KUALA LUMPUR, June 18 — A medical expert urged Malaysia to develop vaccine expertise to face future pandemics, saying Covid-19 will not be the last disease to ravage the world.
Deputy director-general of the Ministry of Health (MOH) Dr Hishamshah Ibrahim, who is in charge of research and technical support, said domestic vaccine expertise is an area of development that is worth investing in the long term.
“We are revisiting plans for a National Vaccine Centre. In my opinion, we should have established this years ago, but better late than never.
“It will of course take big capital expenditure and a long gestation period, but it’s worth investing in the long-term to develop domestic human vaccine expertise,” Dr Hishamshah told Fifa Rahman for her report on the Malaysian response to Covid-19 that was written in collaboration with the Drugs for Neglected Diseases initiative (DNDi), a Geneva-based research and development non-profit.
He also added that such an investment and development may be a little late for the Covid-19 situation in Malaysia, but short-term joint ventures with other countries developing Covid-19 vaccines is a feasible plan for the time being to enable Malaysia’s participation in early trials that test the product’s safety.
“We have pockets of people domestically that have the requisite skills to be involved in vaccine research, we just need to bring them together, design a strategy, and mobilise the necessary resources,” Dr Hishamshah said.
In the realms of research and development, the DNDi report stated that Malaysia plays a leading role in insisting that clinical trials are conducted in geographically diverse regions, with ethnically diverse participants, and in settings with limited resources.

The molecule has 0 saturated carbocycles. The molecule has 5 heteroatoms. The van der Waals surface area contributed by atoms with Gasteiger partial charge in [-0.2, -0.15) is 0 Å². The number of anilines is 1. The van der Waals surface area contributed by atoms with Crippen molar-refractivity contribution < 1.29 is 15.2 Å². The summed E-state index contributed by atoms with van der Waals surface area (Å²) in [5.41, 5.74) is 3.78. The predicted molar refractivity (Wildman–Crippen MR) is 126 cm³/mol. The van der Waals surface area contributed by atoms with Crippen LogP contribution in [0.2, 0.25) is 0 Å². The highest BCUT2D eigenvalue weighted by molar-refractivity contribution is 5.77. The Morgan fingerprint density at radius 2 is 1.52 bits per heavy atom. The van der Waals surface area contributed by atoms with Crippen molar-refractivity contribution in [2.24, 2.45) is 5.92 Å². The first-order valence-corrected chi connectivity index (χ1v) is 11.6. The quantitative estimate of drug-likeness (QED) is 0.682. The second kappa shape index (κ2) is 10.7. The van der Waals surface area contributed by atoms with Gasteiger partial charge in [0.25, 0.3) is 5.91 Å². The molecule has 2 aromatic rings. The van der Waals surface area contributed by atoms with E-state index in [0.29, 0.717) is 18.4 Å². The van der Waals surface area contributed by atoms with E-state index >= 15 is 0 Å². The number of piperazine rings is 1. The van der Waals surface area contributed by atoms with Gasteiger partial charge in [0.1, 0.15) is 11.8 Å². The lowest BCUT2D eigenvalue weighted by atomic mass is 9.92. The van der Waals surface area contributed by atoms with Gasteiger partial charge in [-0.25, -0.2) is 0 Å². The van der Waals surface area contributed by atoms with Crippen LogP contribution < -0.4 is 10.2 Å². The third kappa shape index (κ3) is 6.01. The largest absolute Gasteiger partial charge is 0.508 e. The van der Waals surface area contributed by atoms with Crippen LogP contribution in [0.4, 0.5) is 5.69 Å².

Health director-general Dr Noor Hisham Abdullah, in his statement for the DNDi report, pointed out that nearly 600 Covid-19 trials are registered globally, but very few are carried out in resource-poor settings.
“Some countries do not get the opportunity to conduct these important studies.
“It is crucial to have a fast and efficient approval system. Hence, we have revisited our approval process to allow Covid-19 related trials to be conducted in an expedited manner. Speed is critical in this unprecedented situation,” said Dr Noor Hisham.
He further pointed out that Malaysia’s unique multiethnic population allows the nation to claim a third of the world’s population genomics, which is helpful in population inclusivity of clinical trials.
“In addition, its health system is comprehensive, encompassing primary, secondary and tertiary health care.
“This network helps us to treat and study the disease in an efficient manner. All these make up an additional value proposition which Malaysia can offer the world of science. This is another contributing factor why Malaysia is part of the CRC (Clinical Research Coalition),” he added.
Clinical trials and development of medicines and vaccines require strong protection of intellectual property (IP) rights. Malaysia, however, has a weak reputation for IP protection in the pharmaceutical sector and biological sciences.
Back in early March, the Pharmaceutical Research and Manufacturers of America (PhrMA) slammed Malaysia for poor protection of IP rights, and pushed the Trump administration to reverse compulsory licencing in Malaysia to end “discriminatory” market access practices.
The umbrella group made note of Malaysia’s “non-transparent” move to issue a compulsory licence for a breakthrough US-developed medicine that cures Hepatitis C, sofosbuvir.